5 Easy Ways to Cut Down on Financial Clutter
As we approach the New Year, it’s time to start thinking about ways to streamline and make life easier. Reducing the financial clutter in your life will go a long way toward doing both. Just what is financial clutter? In addition to obvious things like paper statements, it’s also things you might not think of, such as multiple 401(k) accounts from past employers. Let’s take a look at how to reduce financial clutter.
One surefire way to reduce clutter is to not let it build up in the first place. If you are still receiving paper statements for bank accounts, credit cards and utility bills, it’s time to go paperless once and for all. There’s no reason to continue receiving bulky paper statements when all the information you’re looking for is available at your fingertips online or via apps on your phone. Going paperless is the right decision for reducing financial clutter, and it’s a smart choice for the environment, too. Plus, it helps safeguard your information from mail theft and identity fraud.
Use Direct Deposit
Still waiting for payday then running to the bank with your check? If your employer offers direct deposit, use it! It’s the most convenient way to ensure your money makes it into your account on time, every time. There are no trips to the bank; no paper pay stubs to file or shred. And if you find you need a pay stub for any reason, you’ll be able to print one from the payroll website.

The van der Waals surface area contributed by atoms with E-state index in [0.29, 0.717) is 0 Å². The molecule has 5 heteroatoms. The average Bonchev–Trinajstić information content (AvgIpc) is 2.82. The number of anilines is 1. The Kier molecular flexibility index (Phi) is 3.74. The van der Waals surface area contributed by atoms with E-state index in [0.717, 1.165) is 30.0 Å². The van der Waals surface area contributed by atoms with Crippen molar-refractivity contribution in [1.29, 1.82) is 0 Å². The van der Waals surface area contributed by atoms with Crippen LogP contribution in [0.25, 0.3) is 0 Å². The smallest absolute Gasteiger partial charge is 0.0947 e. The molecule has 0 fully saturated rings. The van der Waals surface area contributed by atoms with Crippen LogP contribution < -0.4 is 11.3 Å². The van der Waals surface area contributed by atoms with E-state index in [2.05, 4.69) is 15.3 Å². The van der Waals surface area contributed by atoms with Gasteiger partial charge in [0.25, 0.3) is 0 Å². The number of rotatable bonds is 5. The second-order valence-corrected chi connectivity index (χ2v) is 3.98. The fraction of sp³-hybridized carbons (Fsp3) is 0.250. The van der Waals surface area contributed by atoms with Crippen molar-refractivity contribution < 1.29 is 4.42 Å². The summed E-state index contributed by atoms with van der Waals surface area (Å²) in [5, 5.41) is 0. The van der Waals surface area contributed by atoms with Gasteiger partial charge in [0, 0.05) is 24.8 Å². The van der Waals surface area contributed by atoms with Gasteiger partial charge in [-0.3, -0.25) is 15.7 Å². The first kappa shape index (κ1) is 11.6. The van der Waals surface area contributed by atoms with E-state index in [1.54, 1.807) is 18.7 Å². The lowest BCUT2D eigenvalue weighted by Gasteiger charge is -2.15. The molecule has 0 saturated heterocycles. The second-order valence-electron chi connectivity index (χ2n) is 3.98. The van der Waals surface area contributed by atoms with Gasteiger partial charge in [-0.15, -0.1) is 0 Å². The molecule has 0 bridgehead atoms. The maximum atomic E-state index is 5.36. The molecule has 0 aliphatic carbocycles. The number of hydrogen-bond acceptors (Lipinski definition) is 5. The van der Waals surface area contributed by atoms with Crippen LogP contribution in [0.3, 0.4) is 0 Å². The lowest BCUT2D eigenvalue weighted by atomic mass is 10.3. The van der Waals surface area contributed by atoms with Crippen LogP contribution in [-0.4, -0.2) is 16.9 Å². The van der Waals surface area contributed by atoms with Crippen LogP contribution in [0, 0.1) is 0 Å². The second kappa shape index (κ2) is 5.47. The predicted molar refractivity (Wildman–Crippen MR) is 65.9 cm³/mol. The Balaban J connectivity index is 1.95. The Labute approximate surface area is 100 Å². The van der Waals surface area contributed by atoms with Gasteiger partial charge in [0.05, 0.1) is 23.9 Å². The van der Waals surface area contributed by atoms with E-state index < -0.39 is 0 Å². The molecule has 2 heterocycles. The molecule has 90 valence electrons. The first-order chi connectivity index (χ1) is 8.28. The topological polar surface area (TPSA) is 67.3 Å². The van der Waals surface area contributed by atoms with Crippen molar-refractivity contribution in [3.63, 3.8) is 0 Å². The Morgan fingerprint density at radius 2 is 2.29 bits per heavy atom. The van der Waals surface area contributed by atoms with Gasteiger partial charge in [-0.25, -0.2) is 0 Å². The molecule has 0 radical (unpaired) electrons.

Automate Your Savings
It’s easy to set a savings goal. It’s harder to reach it. But automating your savings can help. Many employers allow you to split your direct deposit into multiple accounts. Rather than having the full amount deposited into your bank account, then transferring some to savings, have it done automatically. You’ll be happily surprised by how quickly your savings balance grows when you’re making consistent deposits. And you’ll have one less financial chore to complete.
If you have left a trail of open retirement accounts as you moved from job-to-job, it’s time to roll over or consolidate those funds into a single account. Not only is it more convenient and easier to keep track of, you will have a more accurate measure of your progress toward achieving your retirement savings goals. Similarly, if you are juggling multiple credit cards (and their payments) every month, consider consolidating them into a single monthly payment. You can do this through a consolidation loan, or by completing credit counseling and enrolling in a debt management plan.
Cut Down on Junk Mail
Is your mailbox overrun with credit card, banking and insurance offers? You can eliminate them almost entirely by visiting optoutprescreen.com and entering your information. Doing so will stop you from receiving those offers for five years. There’s also a permanent opt-out option you can complete by mail (details are on the website). It’s perfect for reducing clutter and it also helps to protect your personal and financial information from mail theft.